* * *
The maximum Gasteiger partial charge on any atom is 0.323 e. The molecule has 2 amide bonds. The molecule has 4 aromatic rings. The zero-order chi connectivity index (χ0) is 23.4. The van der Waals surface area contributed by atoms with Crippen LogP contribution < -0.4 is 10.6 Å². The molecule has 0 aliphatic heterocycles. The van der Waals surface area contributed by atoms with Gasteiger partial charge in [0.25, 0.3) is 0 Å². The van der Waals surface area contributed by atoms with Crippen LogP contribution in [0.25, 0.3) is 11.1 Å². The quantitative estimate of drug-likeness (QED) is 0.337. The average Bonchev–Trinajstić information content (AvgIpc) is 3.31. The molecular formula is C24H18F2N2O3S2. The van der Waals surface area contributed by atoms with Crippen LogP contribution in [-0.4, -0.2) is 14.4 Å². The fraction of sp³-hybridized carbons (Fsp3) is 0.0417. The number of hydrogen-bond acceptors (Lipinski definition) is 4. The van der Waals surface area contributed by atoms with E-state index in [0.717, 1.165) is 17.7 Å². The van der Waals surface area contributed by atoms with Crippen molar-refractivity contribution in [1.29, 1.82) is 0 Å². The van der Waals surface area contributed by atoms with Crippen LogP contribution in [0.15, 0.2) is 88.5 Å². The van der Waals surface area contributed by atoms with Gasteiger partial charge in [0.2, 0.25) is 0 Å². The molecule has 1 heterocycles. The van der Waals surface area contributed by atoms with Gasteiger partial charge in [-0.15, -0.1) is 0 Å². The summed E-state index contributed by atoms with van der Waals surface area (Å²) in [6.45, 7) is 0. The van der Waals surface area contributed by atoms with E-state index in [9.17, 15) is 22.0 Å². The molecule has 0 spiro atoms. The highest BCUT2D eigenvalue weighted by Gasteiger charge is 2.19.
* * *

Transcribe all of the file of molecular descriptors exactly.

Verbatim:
The maximum Gasteiger partial charge on any atom is 0.323 e. The molecule has 2 amide bonds. The molecule has 4 aromatic rings. The zero-order chi connectivity index (χ0) is 23.4. The van der Waals surface area contributed by atoms with Crippen LogP contribution < -0.4 is 10.6 Å². The molecule has 0 aliphatic heterocycles. The van der Waals surface area contributed by atoms with Gasteiger partial charge in [0.25, 0.3) is 0 Å². The van der Waals surface area contributed by atoms with Crippen LogP contribution in [0.25, 0.3) is 11.1 Å². The quantitative estimate of drug-likeness (QED) is 0.337. The average Bonchev–Trinajstić information content (AvgIpc) is 3.31. The molecular formula is C24H18F2N2O3S2. The van der Waals surface area contributed by atoms with Crippen LogP contribution in [-0.4, -0.2) is 14.4 Å². The fraction of sp³-hybridized carbons (Fsp3) is 0.0417. The number of hydrogen-bond acceptors (Lipinski definition) is 4. The van der Waals surface area contributed by atoms with E-state index in [0.717, 1.165) is 17.7 Å². The van der Waals surface area contributed by atoms with Crippen molar-refractivity contribution in [1.29, 1.82) is 0 Å². The van der Waals surface area contributed by atoms with Crippen LogP contribution in [0.15, 0.2) is 88.5 Å². The van der Waals surface area contributed by atoms with Gasteiger partial charge in [0.2, 0.25) is 0 Å². The molecule has 1 heterocycles. The van der Waals surface area contributed by atoms with Gasteiger partial charge in [-0.15, -0.1) is 0 Å². The summed E-state index contributed by atoms with van der Waals surface area (Å²) in [6.45, 7) is 0. The van der Waals surface area contributed by atoms with E-state index in [9.17, 15) is 22.0 Å². The molecule has 0 spiro atoms. The highest BCUT2D eigenvalue weighted by Gasteiger charge is 2.19.